I sometimes have these great and wonderful ideas — but I’m so completely jaded about University and/or Government (or Corpoate) bureacracies, that I never think they can be realized. Or I get caught up in this tiny, tiny, little details that really don’t matter any. Or I write long rambly versions of my barbaric yawp, and well, we all know what happens there. I’d do it myself, but I like sleep. And I really hate programming (but like debugging). And it’s a programmer’s world — not a debugger’s world.
So, like I was saying, these great and wonderful ideas — Like that time in 1994/1995 in the North Carolina location of GTE Government Systems, where the System 6 to System 7 upgrade was done and I sat in the basement waiting for the Microsoft Mail server to break again — and started installing something called NCSA httpd on whatever ancient version of SunOS I had on the IPX in front of me. And then after countless hours of finding the greatest “Under Construction” graphics I could find and playing with some Netscape Beta thing that seemed kinda cooler than that other “Mosaic” thing — I sounded my yawp to my boss and any one else that could hear… “This stuff is the future! Not necessarily publicly — but imagine each GTE site bringing one of these up! We could share all kinds of documentation and resources, and internal procedures and things!” And they all thought it was cool and the graphics were neat. But nobody had any time to do much with it, and there was no money, and I still hadn’t finished my filemaker pro hardware tracker thingie that was way too slow in hypercard.
Of course, later my then boss goes on to manage some web thing for GTE corporate, and is now some big web retail honcho Neiman Marcus (I think) — and I failed out of my GTE interviews and became a windows lab manager/windows programmer/general complainer. Of course, I did eventually go work for a web group. Full circles, hakuna matatas, fate, destiny, meant to be — all that jazz.
But while this post is all about me – it is my blog after all – it’s not about missing the web. Everybody missed that one of course, just like every old person walked 5 miles up hills both ways in the snow to school.
No, this particular post is actually about Thomas Jefferson. Okay, it’s about Google and P2P — but it’s about Jefferson too. Jefferson said:
“…let us save what remains: not by vaults and locks which fence them from the public eye and use in consigning them to the waste of time, but by such a multiplication of copies, as shall place them beyond the reach of accident.”
Which is of course about the library system. But it’s also Disaster Recovery. Real Disaster Recovery. Not the same Disaster Recovery that is being practiced by many of my IT colleagues — that gets its inspiration from the movie Contact “Why buy one when you can buy two for twice the price” — and then add absurdly expensive security and cooling systems vulnerable to things like forgetting to plug the chilled water pumps into the backup generator…. sorry, I digress I was talking about Jefferson, and Google, and P2P — and mostly about insane amounts of storage…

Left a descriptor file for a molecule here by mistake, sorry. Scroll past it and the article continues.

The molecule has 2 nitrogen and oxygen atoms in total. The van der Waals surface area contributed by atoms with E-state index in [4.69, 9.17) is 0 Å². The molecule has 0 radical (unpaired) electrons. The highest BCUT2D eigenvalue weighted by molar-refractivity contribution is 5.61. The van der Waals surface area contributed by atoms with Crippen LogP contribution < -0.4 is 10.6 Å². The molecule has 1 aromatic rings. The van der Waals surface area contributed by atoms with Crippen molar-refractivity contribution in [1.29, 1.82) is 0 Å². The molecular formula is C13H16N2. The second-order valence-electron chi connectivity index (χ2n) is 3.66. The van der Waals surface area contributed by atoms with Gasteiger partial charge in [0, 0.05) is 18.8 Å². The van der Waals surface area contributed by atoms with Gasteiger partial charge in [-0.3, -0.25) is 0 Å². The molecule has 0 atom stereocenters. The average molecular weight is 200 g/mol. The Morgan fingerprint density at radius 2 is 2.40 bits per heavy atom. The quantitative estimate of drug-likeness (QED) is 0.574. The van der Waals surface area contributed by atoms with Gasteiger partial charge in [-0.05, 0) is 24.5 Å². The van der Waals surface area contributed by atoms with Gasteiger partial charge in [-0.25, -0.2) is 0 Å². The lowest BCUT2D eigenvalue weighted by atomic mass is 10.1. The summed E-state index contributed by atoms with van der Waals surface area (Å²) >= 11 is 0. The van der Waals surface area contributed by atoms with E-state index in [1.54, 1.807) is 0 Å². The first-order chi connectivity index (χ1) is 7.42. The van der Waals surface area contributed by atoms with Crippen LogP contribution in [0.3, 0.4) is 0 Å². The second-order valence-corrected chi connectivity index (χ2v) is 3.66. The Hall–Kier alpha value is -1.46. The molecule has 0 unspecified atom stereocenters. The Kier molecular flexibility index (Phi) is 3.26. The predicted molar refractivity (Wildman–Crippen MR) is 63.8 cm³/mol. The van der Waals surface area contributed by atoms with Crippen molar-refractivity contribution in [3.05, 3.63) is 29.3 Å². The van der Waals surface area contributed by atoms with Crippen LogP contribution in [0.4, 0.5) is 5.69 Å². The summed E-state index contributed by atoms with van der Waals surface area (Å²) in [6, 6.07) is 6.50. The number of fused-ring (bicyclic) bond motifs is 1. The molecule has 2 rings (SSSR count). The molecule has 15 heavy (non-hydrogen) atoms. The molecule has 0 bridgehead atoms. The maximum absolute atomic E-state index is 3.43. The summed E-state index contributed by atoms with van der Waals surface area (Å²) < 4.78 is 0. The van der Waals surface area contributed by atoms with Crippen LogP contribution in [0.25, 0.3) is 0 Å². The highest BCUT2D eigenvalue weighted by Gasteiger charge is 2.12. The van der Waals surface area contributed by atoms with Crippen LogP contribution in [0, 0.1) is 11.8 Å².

That is, the idea is that you could probably achieve a real and serious massively fault tolerant, virtually unlimited amount of storage by turning lots of little hard drives in a whole lot of machines into a legitimate storage based P2P network. I’m not talking about shared copies of Field of Dreams — I’m talking massive amounts of image, research data, etc. etc. yadda yadda yadda. Maybe even some recipes or images of trips to Aruba, what do I care?
I thought in 2003 that IBM was working on this. But apparently Google was. Not necessarily on all those machine that the Google Toolbar is installed on (though think about that for a little while and come back when the light bulb goes on, and the goes off when you think about encryption back doors from China or even the U.S. ) But on their hundreds of little beige Google File System boxes… And where else do you have hundreds of little lab machines with multi-gig drives in them sitting idle most of the time? that’s Riiiiiight.
Anyway, I cast my barbaric yawp about doing this at the University three years ago and hundreds of thousands of storage dollars later.
Even some of our staff have even been brainstorming how we might somehow use P2P to address storage needs and problems on campus more cost-effectively, harnessing the ever growing internal multi-gigabyte disks coming in everyday desktop machines.
Of course, I was mostly complaining about P2P ports getting blocked so my real point got buried — by me. And all my IT colleagues thought I was nuts… “of course we should have the storage in hermetically sealed and secured mayonnaise jars in climate controlled server rooms”
But, like most technical ideas, like science, there’s a lot of simultaneous discovery and other groups here and there have been yawping about it for a while too. Google just gets to pull it off. It’s about execution after all, not yawping. Walk the yawp, that’s what I always say.
Heck, I’m one to yawp. I have several terabytes in Xserve Raids sitting around at the moment until I think of some good ways to store lots of horse movies on them. Which of course rambles me back to the original point… If you need me — I’ll be finding my hard hat and getting coffee
(p.s. yes I know that this post is completely rambly, but I was at work 12 hours today, and had a cyrus mailbox go out to Aruba somewhere. So there’s some slack to be granted. Anyway, the point is in here. Somewhere. When you find it let me know, aight? 😉 )